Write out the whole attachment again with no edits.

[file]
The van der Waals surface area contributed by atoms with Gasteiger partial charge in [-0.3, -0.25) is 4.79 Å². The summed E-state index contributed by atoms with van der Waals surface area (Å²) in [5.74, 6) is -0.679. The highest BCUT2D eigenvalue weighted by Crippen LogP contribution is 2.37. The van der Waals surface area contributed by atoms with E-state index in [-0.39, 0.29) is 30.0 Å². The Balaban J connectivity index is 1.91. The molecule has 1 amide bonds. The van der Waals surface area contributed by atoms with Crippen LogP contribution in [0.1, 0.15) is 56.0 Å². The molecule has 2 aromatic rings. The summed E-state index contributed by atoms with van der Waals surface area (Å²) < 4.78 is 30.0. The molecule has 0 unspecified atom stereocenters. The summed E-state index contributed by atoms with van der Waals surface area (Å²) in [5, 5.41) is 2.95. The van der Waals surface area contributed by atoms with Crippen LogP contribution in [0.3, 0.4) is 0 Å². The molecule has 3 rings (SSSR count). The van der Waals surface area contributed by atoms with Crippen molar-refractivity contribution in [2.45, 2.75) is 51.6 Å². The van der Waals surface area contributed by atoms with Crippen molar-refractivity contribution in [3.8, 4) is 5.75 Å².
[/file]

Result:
The van der Waals surface area contributed by atoms with Gasteiger partial charge in [-0.3, -0.25) is 4.79 Å². The summed E-state index contributed by atoms with van der Waals surface area (Å²) in [5.74, 6) is -0.679. The highest BCUT2D eigenvalue weighted by Crippen LogP contribution is 2.37. The van der Waals surface area contributed by atoms with E-state index in [-0.39, 0.29) is 30.0 Å². The Balaban J connectivity index is 1.91. The molecule has 1 amide bonds. The van der Waals surface area contributed by atoms with Crippen LogP contribution in [0.1, 0.15) is 56.0 Å². The molecule has 2 aromatic rings. The summed E-state index contributed by atoms with van der Waals surface area (Å²) < 4.78 is 30.0. The molecule has 0 unspecified atom stereocenters. The summed E-state index contributed by atoms with van der Waals surface area (Å²) in [5, 5.41) is 2.95. The van der Waals surface area contributed by atoms with Crippen LogP contribution in [0.3, 0.4) is 0 Å². The molecule has 3 rings (SSSR count). The van der Waals surface area contributed by atoms with Crippen molar-refractivity contribution in [2.45, 2.75) is 51.6 Å². The van der Waals surface area contributed by atoms with Crippen molar-refractivity contribution in [3.8, 4) is 5.75 Å².